In 1832 he was an intensely popular candidate of the National Republicans, especially the merchants and manufacturers of the North and East and the friends of the United States Bank; but Southern hostility to his tariff principles and the rally of "the people" in support of Jackson's war on moneyed institutions threw him out again in notable defeat.
The signatures, obtained on very short notice, are those of the most influential men in their respective stations in the city of Boston, and include the names of the mayor of the city, an ex-lieutenant governor of the State of Massachusetts, one bishop, upwards of forty ministers of religion, of different denominations, nine gentleman, upwards of one hundred and twenty merchants, seventeen presidents of insurance companies, the post-master of Boston, five physicians, seven members of the legal profession, and two editors of newspapers.
M. Louison, procuring leave of absence for a few days, was speedily on the spot, and, with as little loss of time as possible, was united to the daughter of the seemingly dying merchant.
Before war commences your business is to provide yourself with a supply of people friendly to both states, or maybe merchants (since states are ready to receive the importer of goods with open arms); sham deserters may be found occasionally useful. (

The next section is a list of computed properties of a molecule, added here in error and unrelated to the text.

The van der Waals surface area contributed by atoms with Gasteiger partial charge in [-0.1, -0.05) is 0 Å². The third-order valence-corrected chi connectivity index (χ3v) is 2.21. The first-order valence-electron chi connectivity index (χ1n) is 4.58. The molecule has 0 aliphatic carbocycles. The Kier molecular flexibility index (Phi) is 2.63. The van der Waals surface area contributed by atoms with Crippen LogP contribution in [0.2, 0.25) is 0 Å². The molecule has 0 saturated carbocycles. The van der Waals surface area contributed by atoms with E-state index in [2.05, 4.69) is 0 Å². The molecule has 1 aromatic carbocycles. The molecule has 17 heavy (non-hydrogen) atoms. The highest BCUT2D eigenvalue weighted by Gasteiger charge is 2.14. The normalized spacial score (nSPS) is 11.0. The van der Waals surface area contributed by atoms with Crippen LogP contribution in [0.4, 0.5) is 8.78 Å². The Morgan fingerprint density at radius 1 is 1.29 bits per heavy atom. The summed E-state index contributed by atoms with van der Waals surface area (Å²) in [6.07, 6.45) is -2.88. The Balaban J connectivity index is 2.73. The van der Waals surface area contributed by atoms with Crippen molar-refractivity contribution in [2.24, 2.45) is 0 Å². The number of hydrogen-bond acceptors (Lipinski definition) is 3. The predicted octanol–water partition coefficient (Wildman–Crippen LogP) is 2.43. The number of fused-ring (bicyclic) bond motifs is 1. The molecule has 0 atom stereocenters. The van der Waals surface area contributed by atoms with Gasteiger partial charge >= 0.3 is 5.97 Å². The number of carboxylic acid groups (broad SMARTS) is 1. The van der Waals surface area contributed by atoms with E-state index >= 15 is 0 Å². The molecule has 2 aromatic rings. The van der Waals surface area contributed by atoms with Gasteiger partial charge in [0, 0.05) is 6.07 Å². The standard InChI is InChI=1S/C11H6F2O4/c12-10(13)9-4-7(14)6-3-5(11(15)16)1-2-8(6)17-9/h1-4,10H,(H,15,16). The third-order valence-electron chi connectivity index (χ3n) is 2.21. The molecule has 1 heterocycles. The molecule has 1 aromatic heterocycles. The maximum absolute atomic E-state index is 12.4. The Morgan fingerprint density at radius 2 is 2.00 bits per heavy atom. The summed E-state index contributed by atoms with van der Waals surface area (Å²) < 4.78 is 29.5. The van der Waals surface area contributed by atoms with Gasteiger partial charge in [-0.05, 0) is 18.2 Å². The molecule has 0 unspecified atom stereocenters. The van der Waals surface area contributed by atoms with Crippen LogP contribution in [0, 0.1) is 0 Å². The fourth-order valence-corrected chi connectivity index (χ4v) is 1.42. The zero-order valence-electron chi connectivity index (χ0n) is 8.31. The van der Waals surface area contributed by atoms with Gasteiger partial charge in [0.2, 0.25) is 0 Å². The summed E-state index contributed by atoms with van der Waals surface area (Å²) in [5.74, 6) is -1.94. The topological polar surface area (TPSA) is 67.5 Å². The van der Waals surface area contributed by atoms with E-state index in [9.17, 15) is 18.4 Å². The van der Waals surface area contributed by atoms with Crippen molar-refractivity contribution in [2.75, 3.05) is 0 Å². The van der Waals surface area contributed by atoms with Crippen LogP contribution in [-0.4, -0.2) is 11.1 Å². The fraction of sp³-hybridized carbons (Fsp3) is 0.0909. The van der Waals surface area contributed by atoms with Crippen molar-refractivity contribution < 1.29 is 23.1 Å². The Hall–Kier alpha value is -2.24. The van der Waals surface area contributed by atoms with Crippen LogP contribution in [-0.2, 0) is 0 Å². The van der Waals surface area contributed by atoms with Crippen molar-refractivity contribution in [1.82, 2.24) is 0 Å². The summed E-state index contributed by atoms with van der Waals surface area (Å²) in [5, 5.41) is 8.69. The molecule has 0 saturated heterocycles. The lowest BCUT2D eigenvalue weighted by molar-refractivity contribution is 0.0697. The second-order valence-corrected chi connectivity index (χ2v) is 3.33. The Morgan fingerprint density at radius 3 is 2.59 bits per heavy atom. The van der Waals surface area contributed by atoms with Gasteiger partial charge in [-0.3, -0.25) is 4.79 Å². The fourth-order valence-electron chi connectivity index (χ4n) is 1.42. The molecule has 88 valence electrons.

Furthermore all merchants arriving from India or other countries, and bringing with them gold or silver or gems and pearls, are prohibited from selling to any one but the Emperor.
The first persons presented to the Shereefian lord were the officials of Mogador, who were introduced by the Governor of that city; afterwards came some Moorish grandees; then the Christians were presented, and finally the Jewish merchants.
Merchants as far up as the river corner became infected, and moved toward the crowd, looking back over their shoulders at every tenth or twelfth step to see that no one entered their doors.
The children of both sexes were committed to the care of private tutors, usually young Scotchmen, the graduates of Glasgow, Edinburgh, or Aberdeen, sent over to the planter, upon order, along with his yearly supply of goods, by his merchant abroad.